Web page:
Irazu is the name of a volcano in Costa Rica. It’s sort of stuck between San Jose and Cartago and since it’s a volcano, it doesn’t stop at dominating the skyline. In fitting with proper volcanic decorum, it must loom or lord over a nearby populace with either a hint or a fistful of menace. Fortunately, for the moment, Irazu’s menace is diminished to a very welcoming hint. I can’t say the same for its neighbor- crazy, ash-blowing, active Turrialba, but at least Irazu isn’t joining in with the volcanic chaos.

Irazu being on volcanic hiatus is a comforting thought because I can see the big lump of mass right there out the bedroom window. The lack of eruptions is also welcome because it’s a pretty good place for a day of birding. Spend a morning on Irazu and you can see a healthy number of high elevation endemics, including those two feathered rascals of the paramo; Timberline Wren and Volcano Junco. The wren is a rascal because it tends to skulk and be camera shy in thick, stunted treeline habitats. The junco earns the rascal badge by being uncommon, unobtrusive, and tricking many a visiting birder with its name. You see, although the junco does live up on a couple of volcanoes, it should really be known as “Paramo Junco”. This change alone would keep birders from hoping and looking in vain for the little yellow-eyed creature at the many volcanoes where it does not occur (like Poas).Timberline Wren

Timberline Wrens are pretty small.Volcano Junco

The Volcano Junco looks like a high elevation pyscho. Must be the thin air!

To reach the paramo on Irazu, you have to drive along a nice paved road (!) up through fields and fragments of temperate rainforest while being exposed to constant spectacular scenery and the occasional Mourning Dove. I know, MODO, whoop-de-mofo-doo! but it’s not common in Costa Rica.typical Irazu scenery

Typical scenery on Irazu.

Stop at any bit of forest en route and you might see species like Flame-throated Warbler, Yellow-winged Vireo, Ruddy Treerunner, and other birds that only live in the high elevations of Costa Rica and western Panama.Long-tailed Silky-Flycatcher

One of those is the lovely Long-tailed Silky-Flycatcher.

Go up there early in the morning and you might also see Buffy-crowned Wood-Partridge on the side of the road (most reliable spot for this wild chicken in Costa Rica). Go up there before dawn and you might even hear and see Unspotted Saw-whet Owl along with much more common Bare-shanked Screech-Owl and Dusky Nightjar. The Unspotted Saw-whet isn’t known as “Unspotted” for nothing. Not only does it lack spots, but it also usually also goes “un-spotted” but yes, it is possible on Irazu! A couple of local guys are actually studying the species on Irazu.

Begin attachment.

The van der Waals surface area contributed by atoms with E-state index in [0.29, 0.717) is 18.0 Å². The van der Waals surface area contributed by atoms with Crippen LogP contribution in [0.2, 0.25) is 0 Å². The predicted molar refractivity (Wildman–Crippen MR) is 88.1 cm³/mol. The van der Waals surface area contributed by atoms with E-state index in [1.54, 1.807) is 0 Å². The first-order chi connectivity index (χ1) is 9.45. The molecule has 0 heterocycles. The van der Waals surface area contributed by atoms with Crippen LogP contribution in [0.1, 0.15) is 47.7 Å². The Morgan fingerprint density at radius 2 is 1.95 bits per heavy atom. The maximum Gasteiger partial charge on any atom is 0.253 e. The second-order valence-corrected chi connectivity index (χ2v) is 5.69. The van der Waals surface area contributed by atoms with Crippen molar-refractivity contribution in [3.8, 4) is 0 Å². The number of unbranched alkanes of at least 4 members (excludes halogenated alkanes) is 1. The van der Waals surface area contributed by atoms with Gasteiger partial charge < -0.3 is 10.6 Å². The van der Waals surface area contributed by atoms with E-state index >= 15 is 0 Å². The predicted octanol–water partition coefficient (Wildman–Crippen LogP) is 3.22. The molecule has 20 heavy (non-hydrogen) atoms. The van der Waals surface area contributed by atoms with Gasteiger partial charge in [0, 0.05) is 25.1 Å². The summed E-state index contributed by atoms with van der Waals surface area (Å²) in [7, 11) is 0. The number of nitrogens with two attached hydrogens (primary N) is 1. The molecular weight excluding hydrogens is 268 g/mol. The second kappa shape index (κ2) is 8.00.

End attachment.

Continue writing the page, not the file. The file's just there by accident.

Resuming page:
After you thaw out from a freezing cold night of listening for saw-whet toots, dawn brings the more emphatic toots of Costa Rican Pygmy-Owl, the calls of the wood-partridge, and other, more regular high elevation species. One of those birds happens to be the good old Resplendent Quetzal.Resplendent Quetzal

I’m sorry Corey and Mike, but it does live up there, usually near the Volcano Museum.

Although you can bird some of the paramo just outside the park, your best chances at the wren and junco are within the boundaries of the national park.crater

You also have to enter the national park if you feel like strolling over to the edge of a massive crater.

Other species on Irazu include Volcano, Fiery-throated, and Magnificent Hummingbirds, Black-and-Yellow Silky-Flycatcher, Wrenthrush, and most other birds that live above 2,000 meters. Since Ochraceous Pewee and Silvery-throated Jay need more intact forest, we can’t really expect those megas along the road although populations do occur in less accessible parts of the national park.

One final benefit of birding Irazu is that it can be done in one morning. This is a serious bonus because leaving by one in the afternoon bypasses rush hour traffic in the Central Valley. Head down the mountain at three and you will probably get stuck in two or even three hours of automobile molasses (the reality is even more unwholesome than it sounds). Happy birding on Irazu!

Written by Patrick O'Donnell
Patrick O'Donnell became a birder at the age of 7 after seeing books about birds in the Niagara Falls, New York public library. Although watching thousands of gulls in the Niagara Gorge was sublime, more bird species (and warmer weather) eventually brought him to Mexico, Costa Rica, Ecuador, and other very birdy tropical places. A biologist by training, he has worked on bird-related projects in Colorado, Washington, Peru, and other locales, and has guided birders in Peru, Ecuador, and Costa Rica. These days, he lives in Costa Rica where he juggles guiding, freelance writing, developing bird apps for Costa Rica and Panama, posting on his Costa Rica birding blog, and discussing dinosaurs with his young daughter.